ANDY SERWER: Right, right. So much content out there today. I mean, you hear a lot about peak content. We want to talk to you about HBO and Netflix, too, a little bit. What is your take on this right now?

ALEX GIBNEY: I mean, at the moment, for a documentary producer-director, it's great. Because suddenly, instead of that world where you had to seek the lowest common denominator, because you were seeking advertisers, you were renting viewers to advertisers, now people are purchasing content. They're going to channels or streaming services to buy content. So you're selling that content directly, which is a much better model than renting viewers to advertisers.

ANDY SERWER: You mentioned Richard Plepler, and he was actually-- the news that he was leaving HBO actually broke the night of your premiere.

ALEX GIBNEY: I broke it.

ANDY SERWER: And you broke it. And I was there, and everyone was shocked, and he wasn't there. Are you concerned about him leaving, and other executives leaving, in terms of the direction of HBO?

ALEX GIBNEY: Look, Richard was a great executive and presided over tremendous outburst of creativity at HBO. So of course, when somebody like that leaves, you are concerned. As for the future, you know, it's hard to say. AT&T has made it known it wants to be on more platforms, and so forth and so on. You know, my only concern is will the executives at the top, at HBO, and Netflix, or anywhere, care more about the quality of the content than the proverbial bottom line?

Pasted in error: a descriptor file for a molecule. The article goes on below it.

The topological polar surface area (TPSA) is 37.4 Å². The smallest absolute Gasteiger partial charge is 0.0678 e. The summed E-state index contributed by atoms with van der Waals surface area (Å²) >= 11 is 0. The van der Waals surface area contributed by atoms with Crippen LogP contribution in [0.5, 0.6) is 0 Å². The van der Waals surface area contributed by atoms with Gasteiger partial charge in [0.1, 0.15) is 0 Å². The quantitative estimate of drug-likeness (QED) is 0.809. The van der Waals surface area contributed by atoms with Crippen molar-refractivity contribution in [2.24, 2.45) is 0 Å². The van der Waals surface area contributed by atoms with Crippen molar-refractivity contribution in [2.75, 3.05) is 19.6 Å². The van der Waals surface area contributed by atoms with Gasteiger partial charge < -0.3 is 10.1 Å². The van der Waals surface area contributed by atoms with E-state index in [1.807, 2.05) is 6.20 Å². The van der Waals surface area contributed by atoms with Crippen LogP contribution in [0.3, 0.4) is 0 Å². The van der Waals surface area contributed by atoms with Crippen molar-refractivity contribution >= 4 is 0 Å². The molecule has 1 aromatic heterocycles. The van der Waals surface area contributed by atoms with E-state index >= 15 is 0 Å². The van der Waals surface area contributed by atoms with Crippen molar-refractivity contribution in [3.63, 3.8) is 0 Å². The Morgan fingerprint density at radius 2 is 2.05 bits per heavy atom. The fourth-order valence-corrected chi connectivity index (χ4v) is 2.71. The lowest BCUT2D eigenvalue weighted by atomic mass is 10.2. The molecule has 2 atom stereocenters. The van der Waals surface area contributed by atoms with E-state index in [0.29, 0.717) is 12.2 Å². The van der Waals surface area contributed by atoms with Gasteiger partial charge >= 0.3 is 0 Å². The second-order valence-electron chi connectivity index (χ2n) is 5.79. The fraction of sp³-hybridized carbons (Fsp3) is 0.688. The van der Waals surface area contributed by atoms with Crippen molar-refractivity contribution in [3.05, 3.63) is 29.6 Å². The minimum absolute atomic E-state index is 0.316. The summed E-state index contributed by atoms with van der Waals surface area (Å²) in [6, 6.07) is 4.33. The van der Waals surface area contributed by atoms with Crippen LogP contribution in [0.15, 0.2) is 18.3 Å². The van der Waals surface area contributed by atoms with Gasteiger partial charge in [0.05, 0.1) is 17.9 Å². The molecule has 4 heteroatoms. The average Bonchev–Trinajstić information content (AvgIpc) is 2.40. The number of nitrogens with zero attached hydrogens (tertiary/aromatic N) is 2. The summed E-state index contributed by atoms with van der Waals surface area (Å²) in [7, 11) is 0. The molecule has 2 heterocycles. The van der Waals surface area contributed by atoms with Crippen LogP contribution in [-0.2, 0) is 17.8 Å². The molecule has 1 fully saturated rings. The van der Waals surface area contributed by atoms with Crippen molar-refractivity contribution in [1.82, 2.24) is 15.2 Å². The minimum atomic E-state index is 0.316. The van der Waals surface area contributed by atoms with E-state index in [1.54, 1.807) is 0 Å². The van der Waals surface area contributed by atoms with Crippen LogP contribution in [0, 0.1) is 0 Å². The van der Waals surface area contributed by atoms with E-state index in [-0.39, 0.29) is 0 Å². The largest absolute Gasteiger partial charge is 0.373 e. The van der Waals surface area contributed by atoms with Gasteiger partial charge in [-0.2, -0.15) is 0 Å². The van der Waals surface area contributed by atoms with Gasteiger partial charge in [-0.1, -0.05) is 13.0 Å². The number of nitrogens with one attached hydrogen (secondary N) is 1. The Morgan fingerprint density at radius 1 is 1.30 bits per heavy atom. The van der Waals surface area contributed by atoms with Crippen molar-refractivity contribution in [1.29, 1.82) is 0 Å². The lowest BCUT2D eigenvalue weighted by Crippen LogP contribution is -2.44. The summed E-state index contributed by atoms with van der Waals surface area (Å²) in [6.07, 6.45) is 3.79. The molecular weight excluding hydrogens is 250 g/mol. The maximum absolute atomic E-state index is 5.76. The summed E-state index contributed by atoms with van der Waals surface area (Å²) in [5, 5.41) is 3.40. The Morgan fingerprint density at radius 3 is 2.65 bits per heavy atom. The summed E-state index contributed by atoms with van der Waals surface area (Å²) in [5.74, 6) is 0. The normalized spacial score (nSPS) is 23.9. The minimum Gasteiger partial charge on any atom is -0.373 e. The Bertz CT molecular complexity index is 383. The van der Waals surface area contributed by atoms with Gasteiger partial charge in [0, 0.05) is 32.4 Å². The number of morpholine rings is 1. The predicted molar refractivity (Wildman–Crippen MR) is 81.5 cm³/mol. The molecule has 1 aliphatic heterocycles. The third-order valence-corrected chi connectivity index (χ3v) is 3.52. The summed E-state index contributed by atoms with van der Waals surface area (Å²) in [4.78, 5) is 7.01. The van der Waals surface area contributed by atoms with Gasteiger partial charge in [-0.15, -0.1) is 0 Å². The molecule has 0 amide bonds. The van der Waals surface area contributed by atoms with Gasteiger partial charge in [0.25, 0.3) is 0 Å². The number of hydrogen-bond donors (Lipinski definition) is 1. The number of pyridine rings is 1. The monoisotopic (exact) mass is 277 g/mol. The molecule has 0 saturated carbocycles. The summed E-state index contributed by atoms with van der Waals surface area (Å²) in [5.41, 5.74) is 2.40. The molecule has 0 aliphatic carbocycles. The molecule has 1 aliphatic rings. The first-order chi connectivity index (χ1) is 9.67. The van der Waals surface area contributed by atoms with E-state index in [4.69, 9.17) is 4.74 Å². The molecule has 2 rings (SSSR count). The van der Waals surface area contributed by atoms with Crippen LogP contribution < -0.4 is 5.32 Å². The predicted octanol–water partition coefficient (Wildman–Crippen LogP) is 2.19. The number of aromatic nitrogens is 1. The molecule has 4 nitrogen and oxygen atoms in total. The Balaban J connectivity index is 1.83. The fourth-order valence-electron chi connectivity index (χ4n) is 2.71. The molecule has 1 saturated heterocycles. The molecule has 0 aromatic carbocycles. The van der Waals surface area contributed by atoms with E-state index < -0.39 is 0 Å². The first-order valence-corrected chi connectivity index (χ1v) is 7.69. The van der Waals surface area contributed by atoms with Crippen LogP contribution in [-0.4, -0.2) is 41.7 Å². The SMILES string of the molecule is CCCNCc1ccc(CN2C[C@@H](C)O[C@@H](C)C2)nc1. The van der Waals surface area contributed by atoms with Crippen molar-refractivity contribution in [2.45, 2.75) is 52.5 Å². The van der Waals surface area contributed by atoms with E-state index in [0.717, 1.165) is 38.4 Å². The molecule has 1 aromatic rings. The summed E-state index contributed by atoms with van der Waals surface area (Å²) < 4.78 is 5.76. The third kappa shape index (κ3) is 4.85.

ANDY SERWER: Is Netflix a good thing?

ALEX GIBNEY: I think Netflix has been a good thing. There are problems with Netflix, too. But you know, Netflix-- one of the interesting things about Netflix, provided it doesn't go too far, is that they perceived audiences not as a mass audience, but as communities of interest.

And so they could make money by focus, you know, focusing on a smaller number of eyeballs. But that those people would look at those things faithfully, like food programming. Or let's say, you know, we have a series called "Dirty Money," on Netflix. And it's all about corporate crime.

Well people, you know, that's exploded for Netflix. Because it turns out they're are-- with the power of massive, you know, international, multinational global corporations, people are very concerned as to what they're doing.